• Ben Lampe

Did I hear you right? (2/3)

“Did I hear that right?” I thought.

I spoke, “What do you mean?”

“Well,” he began fiddling with the papers, “it seems like the hair cells in your left ear must have deteriorated, resulting in significant sensorineural hearing damage.”

I had expected to lose some hearing once I was wrinkly and grey, not when I was young and just starting my career. What would this mean for me going forward in medicine, or even as a person? What it would be like to use hearing aids hadn’t made it on my list of things I wonder about.

“I haven’t noticed anything though,” I countered.

“You don’t have to have,” he replied. “Your functional ear hears just fine, and unless you isolate the deficient ear, your brain won’t notice the loss.”

I was blown away. Can we repeat the test?” I asked. “I know I passed one of these a couple years ago.” “Sure,” the physician replied. The technician brought me to the booth again.

I sat down, determined the hear so much as an atom whizzing by my left ear.

The test came and went, and I had to admit to myself, I certainly noticed hearing less sounds in my left ear than my right ear. There was no mistaking it.

The physician came by one last time, to try to reassure me. He said the results would go up the chain and sometime next month I would get called to set up an appointment with a regional hearing center that could better determine the etiology of my hearing loss, and if any treatment or other steps were needed. I left in a daze, mumbled a greeting to someone else from my platoon the previous summer, also there for an annual physical. I walked to the bus stop, climbed aboard, and folded myself into an open seat, starting to mull the possible causes of this failed audiology exam. I thought about everything. I knew it probably wasn’t a brain lesion. And I knew it probably wasn’t some bug or wax in my ear. The most likely case was sensorineural damage to the hair cells. I could’ve handled this when I was 65, I thought. But now? What will this mean for my career as a physician? What will this mean for me staying in the Army? I didn’t have any clarity as these thoughts whirled about. The only thing I knew was a stomach-dropping, shoulder-slumping dread at the possible loss of a vocation I had come to love and anticipate. Not to mention how this could change my daily life – I still didn’t know what was going on with this left ear!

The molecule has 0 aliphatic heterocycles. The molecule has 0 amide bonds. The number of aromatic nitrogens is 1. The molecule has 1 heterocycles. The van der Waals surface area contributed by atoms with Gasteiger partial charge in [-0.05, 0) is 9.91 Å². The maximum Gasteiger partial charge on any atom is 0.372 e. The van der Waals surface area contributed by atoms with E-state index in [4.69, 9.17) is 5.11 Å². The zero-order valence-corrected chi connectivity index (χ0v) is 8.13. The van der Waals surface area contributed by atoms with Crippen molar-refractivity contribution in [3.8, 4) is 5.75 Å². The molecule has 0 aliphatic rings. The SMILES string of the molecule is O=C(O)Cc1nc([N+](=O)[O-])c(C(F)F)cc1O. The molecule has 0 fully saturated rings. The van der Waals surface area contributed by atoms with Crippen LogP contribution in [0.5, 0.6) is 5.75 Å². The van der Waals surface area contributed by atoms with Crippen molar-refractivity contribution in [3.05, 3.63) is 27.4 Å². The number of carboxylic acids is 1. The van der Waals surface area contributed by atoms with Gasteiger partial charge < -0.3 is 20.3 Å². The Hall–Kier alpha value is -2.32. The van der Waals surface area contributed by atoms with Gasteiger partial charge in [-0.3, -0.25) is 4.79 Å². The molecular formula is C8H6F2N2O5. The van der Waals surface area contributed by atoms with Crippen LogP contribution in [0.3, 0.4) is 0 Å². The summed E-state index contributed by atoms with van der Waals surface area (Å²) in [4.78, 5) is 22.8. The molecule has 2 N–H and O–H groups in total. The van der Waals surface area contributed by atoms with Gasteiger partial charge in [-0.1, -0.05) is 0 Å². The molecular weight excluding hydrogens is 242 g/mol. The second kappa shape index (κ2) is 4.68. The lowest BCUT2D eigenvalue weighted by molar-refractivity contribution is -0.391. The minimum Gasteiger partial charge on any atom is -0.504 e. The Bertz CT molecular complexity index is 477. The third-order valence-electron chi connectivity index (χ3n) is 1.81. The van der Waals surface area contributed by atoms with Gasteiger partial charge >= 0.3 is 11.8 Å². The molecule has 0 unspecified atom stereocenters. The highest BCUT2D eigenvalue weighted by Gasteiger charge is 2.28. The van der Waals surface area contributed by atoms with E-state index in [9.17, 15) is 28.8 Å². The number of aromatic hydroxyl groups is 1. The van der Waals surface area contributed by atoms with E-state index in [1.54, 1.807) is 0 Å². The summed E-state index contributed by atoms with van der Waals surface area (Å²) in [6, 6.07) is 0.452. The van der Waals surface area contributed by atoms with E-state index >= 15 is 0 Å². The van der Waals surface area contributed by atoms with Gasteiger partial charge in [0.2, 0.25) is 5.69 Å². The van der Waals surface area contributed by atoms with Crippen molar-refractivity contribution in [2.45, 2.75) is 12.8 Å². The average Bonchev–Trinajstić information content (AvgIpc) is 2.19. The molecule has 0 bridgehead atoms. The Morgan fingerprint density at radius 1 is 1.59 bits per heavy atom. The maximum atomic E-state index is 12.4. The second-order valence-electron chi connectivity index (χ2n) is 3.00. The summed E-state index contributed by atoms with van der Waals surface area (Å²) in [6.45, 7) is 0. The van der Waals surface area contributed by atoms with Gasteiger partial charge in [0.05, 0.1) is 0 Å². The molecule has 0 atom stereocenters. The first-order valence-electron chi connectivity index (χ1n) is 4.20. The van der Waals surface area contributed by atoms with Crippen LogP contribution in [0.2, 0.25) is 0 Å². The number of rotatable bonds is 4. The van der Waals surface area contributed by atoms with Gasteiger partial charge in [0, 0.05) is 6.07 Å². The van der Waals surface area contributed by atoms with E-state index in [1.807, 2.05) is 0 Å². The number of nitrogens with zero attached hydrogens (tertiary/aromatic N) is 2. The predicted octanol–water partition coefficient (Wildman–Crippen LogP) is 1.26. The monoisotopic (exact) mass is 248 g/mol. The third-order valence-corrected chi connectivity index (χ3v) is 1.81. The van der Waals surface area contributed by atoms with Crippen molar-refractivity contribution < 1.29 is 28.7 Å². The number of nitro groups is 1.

During the bus ride back, I was praying and thought of passages like James 1:2-4 that describe how beneficial trials are for our maturation. But in this moment, I admitted to God, “Jesus, I don’t want to go through this – potentially having hearing-loss. I just want this to be over.” I became increasingly weighed down at the dour prospects for my future vocation and the health of my body. My head felt heavy and my chest too small to draw a deep breath. Once the bus got back to Center City, I trudged home, desperately hoping that somehow this turn-of-events would be quickly reversed.

No one was home. Still lacking clarity about what to do next, I texted some family members, asking for prayer. I called my parents’ house, and my Dad picked up. I told him what had happened, and he wasn’t sure what to make of it. He thought perhaps there was some equipment malfunction, and it was an error. He said he was once denied life insurance for failing a blood test that detected nicotine, even though he had never smoked, and it took a while before the insurance company would accept a new test result. I responded that an equipment error was unlikely – this center tested thousands of reservists over the year, like my buddy from my platoon, so any malfunctioning equipment wouldn’t go unnoticed for long. Besides that I honestly had noticed a hearing-loss in my left ear the second time taking the test. It seemed final.

While talking with my Dad, I saw my journal entry from the morning. “Lord, how may I trust You fully in the direction of my training?” I guess this was an area to trust Him – not knowing if this meant my future as a physician in the Army would change. My Dad and I prayed for my trust in God to increase, we hung up, and I remembered I still had my ticket to the Phillies game that night. If there was any night a win would’ve lifted my spirits, it was tonight, against the Yankees. Instead of winning, Jake Arrieta got pounded and they lost 6-2. Eghh, what a downer.